I found a great resource for people starting out developing Web Services on the WebLogic platform via Jason’s blog. In his blog entry, Jason talks about the two “underground” code repositories maintained by BEA engineers that are not officially sanctioned by BEA’s management. The first link to http://webservice.bea.com/ fails but the second link to Manoj’s page works. Manoj is a BEA engineer and he has created a great site for his Web Services tutorial. If you are new to Web Services in the WebLogic world, you must check out this site. Now why didn’t I know about this site when I was putting together my Web Services class?
Update: (09/03) Ravi – Thanks for the update. It appears that http://webservice.bea.com is working now.
As a recurring feature, I post a list of books that I am currently reading. I am a voracious book collector and (usually) reader as well. With a new baby that’s less than 2 months old, reading time is at a premium and so I’ve built up quite a backlog. Books I am currently reading include:
Some of the non-technical books that I am currently reading (or collecting dust in my new book pile) are:
If you’ve haven’t run into this issue yet, you’ll appreciate this little nugget. I’m not sure if this is a feature or a bug in WebLogic’s deployment infrastructure. I ran into this issue a while back and completely forgot about it, till I ran into it this weekend.
A little background first: Most people that deploy WebLogic in a corporate environment take advantage of the concept of domains, admin and managed servers. A domain is the basic administration unit for WebLogic Server instances and consists of one or more WebLogic Server instances (and their associated resources) that you manage with a single Administration Server. For application deployment mode, WebLogic offers the ability to ‘stage’ your applications on the Administration server, which determines how the deployment files (ear, war, etc) are made available to target servers. WebLogic Server provides three different options for staging files: stage mode, nostage mode, and external_stage mode. I personally prefer and use the stage mode where the admin server first copies the deployment unit source files to the staging directories of target servers. The target (managed) servers then deploy using their local copy of the deployment files using the redeploy feature or via a simple staggered restart. This allows for clean deployment across the cluster and HttpSession replication allows users to failover without taking an outage of the application.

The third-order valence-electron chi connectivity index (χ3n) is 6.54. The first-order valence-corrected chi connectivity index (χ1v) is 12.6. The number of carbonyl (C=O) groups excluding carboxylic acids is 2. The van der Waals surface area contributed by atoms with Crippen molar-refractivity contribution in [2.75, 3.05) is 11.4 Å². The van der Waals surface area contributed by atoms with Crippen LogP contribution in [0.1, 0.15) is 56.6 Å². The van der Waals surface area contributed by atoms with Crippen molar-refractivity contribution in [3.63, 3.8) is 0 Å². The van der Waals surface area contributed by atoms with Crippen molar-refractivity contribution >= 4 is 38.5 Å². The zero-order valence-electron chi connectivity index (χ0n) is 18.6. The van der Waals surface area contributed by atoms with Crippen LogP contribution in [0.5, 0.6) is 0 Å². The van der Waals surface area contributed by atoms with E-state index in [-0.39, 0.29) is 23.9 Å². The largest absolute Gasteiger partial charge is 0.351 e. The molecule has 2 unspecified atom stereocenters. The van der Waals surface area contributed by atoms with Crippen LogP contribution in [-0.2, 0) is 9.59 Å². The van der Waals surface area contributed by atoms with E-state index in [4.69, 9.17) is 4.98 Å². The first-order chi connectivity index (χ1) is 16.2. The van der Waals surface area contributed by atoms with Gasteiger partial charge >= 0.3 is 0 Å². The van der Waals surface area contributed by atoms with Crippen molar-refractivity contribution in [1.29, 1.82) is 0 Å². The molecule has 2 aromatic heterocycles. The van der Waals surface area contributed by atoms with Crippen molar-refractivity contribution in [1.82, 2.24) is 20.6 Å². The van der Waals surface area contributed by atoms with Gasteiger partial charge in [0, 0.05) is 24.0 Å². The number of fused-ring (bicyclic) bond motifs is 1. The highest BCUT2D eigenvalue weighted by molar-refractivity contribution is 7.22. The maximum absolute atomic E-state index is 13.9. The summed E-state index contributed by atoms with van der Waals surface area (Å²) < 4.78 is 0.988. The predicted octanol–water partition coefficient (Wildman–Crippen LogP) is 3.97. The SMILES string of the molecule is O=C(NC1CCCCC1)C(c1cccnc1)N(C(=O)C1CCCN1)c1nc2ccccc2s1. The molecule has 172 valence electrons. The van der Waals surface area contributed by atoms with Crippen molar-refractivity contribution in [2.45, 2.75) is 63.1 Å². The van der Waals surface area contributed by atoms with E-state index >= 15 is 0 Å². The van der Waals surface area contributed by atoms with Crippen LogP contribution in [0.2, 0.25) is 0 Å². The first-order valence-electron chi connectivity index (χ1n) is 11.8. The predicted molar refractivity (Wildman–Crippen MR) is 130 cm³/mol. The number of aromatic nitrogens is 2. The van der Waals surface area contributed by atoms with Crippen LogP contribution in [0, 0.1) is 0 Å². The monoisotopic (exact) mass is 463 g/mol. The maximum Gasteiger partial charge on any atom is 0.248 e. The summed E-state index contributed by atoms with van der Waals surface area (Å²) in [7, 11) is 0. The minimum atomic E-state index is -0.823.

This really works well unless you add another ejb jar or war file to your existing, deployed and targeted application. So I just added a new
customer.war file to my existing ear file and modified the
application.xml to appropriately list the new web module. You would think that deploying the new ear file with the new war file would work as expected, but alas it doesn’t. WebLogic will redeploy the new ear file but not target and deploy the new war file as it wasn’t explicitly deployed using the WebLogic deploy tool or the console. The managed or target servers will have the new code but the new war or ejb jar just won’t be targeted and deployed on that server. Bizarre, right? I think so but I am not sure if this is a bug or a feature. To correctly target and deploy a new module that’s part of an existing and currently targeted/deployed application, you will need to use weblogic.Deployer tool to tell WebLogic about the new addition to the existing ear file. Sample command:
java weblogic.Deployer -adminurl http://admin:8001 -username xxx -password xxx -deploy -targets customer@app_name -name app_name -source ./applications/app_name.ear
More information about weblogic.Deployer is @ http://e-docs.bea.com/wls/docs81/deployment/tools.html#999152
Thanks Brennan for reminding me – I almost forgot about the upcoming Wisconsin Java Users Group meeting on Wednesday, August 25th. The topic for this meeting is Tapestry and Erik Hatcher will give the talk. The goal of this talk is to introduce Tapestry gently through interactive demonstrations. For the uninitiated, Tapestry is an open-source, all-Java framework that offers true event-driven, component-oriented web development. I am planning on attending this meeting as I am trying to learn more about Tapestry.
So what’s new, right? In typical Sun fashion, Sun asked JDocs to pull off the J2SE, J2ME and J2EE API’s from the JDocs site. According to the JDocs.com Update from Rick Ross, Sun claims that its business interests are not served by allowing them to be included in the JDocs site. Ok – I can that Sun would be afraid if JDocs would keep old and out-dated API’s out there but that wouldn’t be the case here. The update continues to state that Sun is adamant that the javadocs for Sun APIs must be accessible solely and exclusively from sun.com – nowhere else. I wonder if Sun is afraid that people would comment on the APIs?
This is just another in a series of many boneheaded moves by Sun. Not the first and won’t be the last. Come on Hani – Ready, Set, Bile!!!
Just got an email from BEA announcing something called BEA dev2dev Live! BEA dev2dev Live! is an online technical event center bringing together live webinars and both downloadable and on-demand training events. BEA dev2dev Live is focused on educating and training developers, architects, and administrators with key tips, tricks, best practices, and in-depth “how-to” sessions from top BEA engineers and customers. Looks pretty interesting at first glance – Another one for the bookmarks.